The second part of the study tested to see whether psychologists were already aware of their field’s bias. The researchers recruited 198 scientists, explained to them the study’s first part and asked them to predict the results. The scientists correctly predicted that the abstracts would be less favorable toward conservatives, but they estimated that this effect would be larger than it really was.

While it’s tempting to read into that result — psychologists think they’re even more biased than they really are! — this overestimation might be explained by the study’s sample, Uhlmann said. The researchers recruited participants through social media, and “it might be that people who believe that research is more biased were more drawn to participate,” he said.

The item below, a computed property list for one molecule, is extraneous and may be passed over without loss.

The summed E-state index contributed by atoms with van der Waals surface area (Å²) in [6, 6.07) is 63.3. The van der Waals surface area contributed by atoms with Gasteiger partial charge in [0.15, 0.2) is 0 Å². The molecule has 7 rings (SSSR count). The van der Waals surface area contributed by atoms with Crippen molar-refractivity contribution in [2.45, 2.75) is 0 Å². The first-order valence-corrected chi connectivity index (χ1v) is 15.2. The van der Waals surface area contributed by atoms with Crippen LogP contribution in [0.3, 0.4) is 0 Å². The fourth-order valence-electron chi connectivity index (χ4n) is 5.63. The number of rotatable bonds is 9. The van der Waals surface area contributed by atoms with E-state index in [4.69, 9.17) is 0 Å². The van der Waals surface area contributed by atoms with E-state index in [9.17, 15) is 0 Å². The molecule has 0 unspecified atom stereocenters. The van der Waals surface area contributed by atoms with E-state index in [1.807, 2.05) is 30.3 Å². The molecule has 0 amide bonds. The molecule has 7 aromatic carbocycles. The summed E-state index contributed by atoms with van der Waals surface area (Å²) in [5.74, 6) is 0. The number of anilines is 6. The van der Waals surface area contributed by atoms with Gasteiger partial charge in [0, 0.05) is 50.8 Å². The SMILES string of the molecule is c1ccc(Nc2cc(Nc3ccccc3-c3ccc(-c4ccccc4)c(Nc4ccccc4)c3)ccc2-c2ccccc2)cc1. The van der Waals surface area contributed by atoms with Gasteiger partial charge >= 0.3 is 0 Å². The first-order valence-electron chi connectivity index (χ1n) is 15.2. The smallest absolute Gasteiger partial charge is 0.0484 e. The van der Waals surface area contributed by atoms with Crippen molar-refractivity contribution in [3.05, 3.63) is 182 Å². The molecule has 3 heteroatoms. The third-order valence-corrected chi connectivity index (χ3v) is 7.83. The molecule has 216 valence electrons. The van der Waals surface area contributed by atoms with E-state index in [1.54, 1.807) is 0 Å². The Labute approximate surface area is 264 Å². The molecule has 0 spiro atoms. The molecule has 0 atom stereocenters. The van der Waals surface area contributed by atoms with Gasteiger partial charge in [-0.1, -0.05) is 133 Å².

Before making their predictions, the forecasters had been asked whether they thought social psychology evaluates conservatives and liberals differently and whether the field sought to explain the political beliefs to different degrees. When presented with the actual findings, these researchers updated their beliefs accordingly. That’s encouraging, Uhlmann said, because it provides evidence that challenging people to reconsider their beliefs when presented with contradictory evidence may be one way to create movement on scientific controversies.

“This is a very carefully conducted study, with particular care taken to ensure the results are robust across different ways one could slice the data,” said Linda Skitka, a psychologist at the University of Illinois at Chicago who was not involved in the study. Alice Eagly, a psychologist at Northwestern University, called it “a good demonstration of some bias” but cautioned that “it’s a very narrow demonstration” that focused on a single type of bias: in-group bias, the tendency to favor one’s own group. “This must not be portrayed as a big demonstration that psychology has a liberal bias, because it’s a very, very narrow demonstration of how people think of liberals and how they think of conservatives,” Eagly said.